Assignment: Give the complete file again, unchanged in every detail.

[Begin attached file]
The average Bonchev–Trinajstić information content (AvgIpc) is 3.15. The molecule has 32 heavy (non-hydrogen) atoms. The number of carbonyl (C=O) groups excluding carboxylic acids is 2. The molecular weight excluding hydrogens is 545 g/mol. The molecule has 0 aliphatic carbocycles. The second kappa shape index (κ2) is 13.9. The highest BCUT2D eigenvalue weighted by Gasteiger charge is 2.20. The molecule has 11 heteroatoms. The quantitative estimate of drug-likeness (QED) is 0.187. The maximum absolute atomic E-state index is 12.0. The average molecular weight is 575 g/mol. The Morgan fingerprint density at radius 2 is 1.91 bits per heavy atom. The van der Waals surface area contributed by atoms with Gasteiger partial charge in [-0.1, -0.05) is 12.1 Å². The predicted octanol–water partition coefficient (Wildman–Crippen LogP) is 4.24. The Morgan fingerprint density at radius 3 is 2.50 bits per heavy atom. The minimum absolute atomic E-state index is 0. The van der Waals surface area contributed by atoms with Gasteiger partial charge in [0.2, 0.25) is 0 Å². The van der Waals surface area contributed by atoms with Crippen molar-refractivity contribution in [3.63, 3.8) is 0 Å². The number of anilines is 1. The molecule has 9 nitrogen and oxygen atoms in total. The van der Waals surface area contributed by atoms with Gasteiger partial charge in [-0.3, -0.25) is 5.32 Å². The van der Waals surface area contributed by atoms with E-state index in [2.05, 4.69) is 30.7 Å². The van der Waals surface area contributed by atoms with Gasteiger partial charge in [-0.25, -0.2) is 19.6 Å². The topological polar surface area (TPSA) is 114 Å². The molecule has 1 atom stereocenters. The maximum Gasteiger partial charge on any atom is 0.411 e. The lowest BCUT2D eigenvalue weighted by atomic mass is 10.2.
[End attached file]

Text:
The average Bonchev–Trinajstić information content (AvgIpc) is 3.15. The molecule has 32 heavy (non-hydrogen) atoms. The number of carbonyl (C=O) groups excluding carboxylic acids is 2. The molecular weight excluding hydrogens is 545 g/mol. The molecule has 0 aliphatic carbocycles. The second kappa shape index (κ2) is 13.9. The highest BCUT2D eigenvalue weighted by Gasteiger charge is 2.20. The molecule has 11 heteroatoms. The quantitative estimate of drug-likeness (QED) is 0.187. The maximum absolute atomic E-state index is 12.0. The average molecular weight is 575 g/mol. The Morgan fingerprint density at radius 2 is 1.91 bits per heavy atom. The van der Waals surface area contributed by atoms with Gasteiger partial charge in [-0.1, -0.05) is 12.1 Å². The predicted octanol–water partition coefficient (Wildman–Crippen LogP) is 4.24. The Morgan fingerprint density at radius 3 is 2.50 bits per heavy atom. The minimum absolute atomic E-state index is 0. The van der Waals surface area contributed by atoms with Gasteiger partial charge in [0.2, 0.25) is 0 Å². The van der Waals surface area contributed by atoms with Crippen molar-refractivity contribution in [3.63, 3.8) is 0 Å². The number of anilines is 1. The molecule has 9 nitrogen and oxygen atoms in total. The van der Waals surface area contributed by atoms with Gasteiger partial charge in [-0.3, -0.25) is 5.32 Å². The van der Waals surface area contributed by atoms with E-state index in [2.05, 4.69) is 30.7 Å². The van der Waals surface area contributed by atoms with Gasteiger partial charge in [-0.25, -0.2) is 19.6 Å². The topological polar surface area (TPSA) is 114 Å². The molecule has 1 atom stereocenters. The maximum Gasteiger partial charge on any atom is 0.411 e. The lowest BCUT2D eigenvalue weighted by atomic mass is 10.2.